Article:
This edition of Paper Crane, Animal City Rights looks at how abandoned cats and dogs are treated in Shenzhen, including the efforts of SZCat, a community organization that actively promotes animal welfare. In fact, just yesterday, CZCat protested at the Futian hospital because a security guard had abused an abandoned cat. The episode was recorded but the administration ignored it. So SZCat occupied the SARS monument plaza in front of the hospital, generating TV coverage of the plight of abandoned pets and urban feral cats.
I have been thinking about the contradictions that shape human lives and how, in turn, those lives are the environment for others – human, animal, vegetable, and mineral.
SZCAT, a part of China’s Animal Lovers Net dedicated to saving feral urban cats announced that on December 26, 2010, a group of animal protectors (as they call themselves) discovered an illegal slaughterhouse and reported it to the Yanshi police as part of a rescue mission in a Hakka area where yes, I ate stewed cat and dog (separate dishes) several years ago.
The Nanfang Daily report on the rescue called it “Stealing Dogs Movement”, emphasizing the human cost of taking the animals. The animal protectors went in to rescue the animals and the local police destroyed several of the shanties that made up the slaughter house. However, as the volunteers were trying to get the animals to safety, many of the residents in the area stopped them because these animals were their livelihood. As a result, the police ended up negotiating a compromise – the volunteers could leave with the animals they already saved, and the rest would be left with their owners, who no longer had a way of processing them.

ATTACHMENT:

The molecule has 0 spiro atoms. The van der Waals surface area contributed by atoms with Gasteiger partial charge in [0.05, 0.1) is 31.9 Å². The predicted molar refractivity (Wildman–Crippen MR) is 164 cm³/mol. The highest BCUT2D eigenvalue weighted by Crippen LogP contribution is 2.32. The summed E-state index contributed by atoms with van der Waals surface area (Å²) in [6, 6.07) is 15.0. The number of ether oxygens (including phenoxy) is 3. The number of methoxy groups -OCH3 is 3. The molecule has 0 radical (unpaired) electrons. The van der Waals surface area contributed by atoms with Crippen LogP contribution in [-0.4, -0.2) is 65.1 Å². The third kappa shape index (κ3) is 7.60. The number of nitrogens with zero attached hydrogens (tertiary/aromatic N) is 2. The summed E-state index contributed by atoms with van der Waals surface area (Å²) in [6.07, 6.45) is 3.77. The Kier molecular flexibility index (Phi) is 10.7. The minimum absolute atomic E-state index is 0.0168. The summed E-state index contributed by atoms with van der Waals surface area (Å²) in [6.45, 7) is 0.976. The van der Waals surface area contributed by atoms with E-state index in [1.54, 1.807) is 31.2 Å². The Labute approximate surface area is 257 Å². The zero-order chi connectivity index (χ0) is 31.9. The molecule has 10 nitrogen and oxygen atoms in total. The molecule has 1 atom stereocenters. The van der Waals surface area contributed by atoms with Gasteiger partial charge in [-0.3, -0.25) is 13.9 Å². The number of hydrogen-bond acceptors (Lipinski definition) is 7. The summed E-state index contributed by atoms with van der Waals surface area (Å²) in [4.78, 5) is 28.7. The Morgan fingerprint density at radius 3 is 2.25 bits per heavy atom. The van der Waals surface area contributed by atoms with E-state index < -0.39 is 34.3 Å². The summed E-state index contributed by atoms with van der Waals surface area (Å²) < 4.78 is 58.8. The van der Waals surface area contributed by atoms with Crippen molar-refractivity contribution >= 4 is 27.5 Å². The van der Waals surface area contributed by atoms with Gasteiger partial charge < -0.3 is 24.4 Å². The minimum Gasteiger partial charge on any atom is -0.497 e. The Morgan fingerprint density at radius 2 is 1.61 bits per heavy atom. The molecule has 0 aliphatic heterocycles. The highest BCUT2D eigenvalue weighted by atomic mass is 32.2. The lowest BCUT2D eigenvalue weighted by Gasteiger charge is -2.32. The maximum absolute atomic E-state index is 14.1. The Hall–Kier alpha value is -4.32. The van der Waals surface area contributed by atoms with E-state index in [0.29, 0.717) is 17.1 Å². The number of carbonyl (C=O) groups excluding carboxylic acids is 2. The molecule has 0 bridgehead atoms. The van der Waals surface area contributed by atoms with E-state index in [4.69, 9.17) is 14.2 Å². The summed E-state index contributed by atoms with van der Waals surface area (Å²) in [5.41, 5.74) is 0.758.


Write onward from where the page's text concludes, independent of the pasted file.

The results of this negotiation pleased no one. For their part, the migrant workers who make their precarious living by slaughtering and preparing traditional cat and dog dishes took a huge economic hit at the time of the year when they most need to save money for the upcoming Spring Festival. On the other hand, the volunteers felt that inhuman misuse of cats and dogs would continue without any intervention or “respect for law”.
I’m not sure how to think about this situation because I’m sad for all involved. Clearly, migrant workers in Shenzhen resort to all sorts of grayish means to earn a living not only for themselves, but also to support family back in neidi. At the same time, the raising and slaughtering of animals for human consumption is itself the cause of much, unnecessary suffering and inequality; not only do stock animals suffer, but raising cows and pigs and fish and chickens on industrialized ranches and farms damages the environment for other creatures (including humans).
My hope for the New Year is that we find ways of resolving these contradictions in inclusive ways. As long as we frame the debate as a choice between “save the pets” and “save the migrant workers,” we fail to see how all lives – not just the ones we like or agree with or are proud of or believe to be right, but all lives matter and matter beautifully.
Happy, happy 2011. Prosper.
“Eye” was a success, so successful in fact that people (with tickets) were turned away at the door. How could this happen?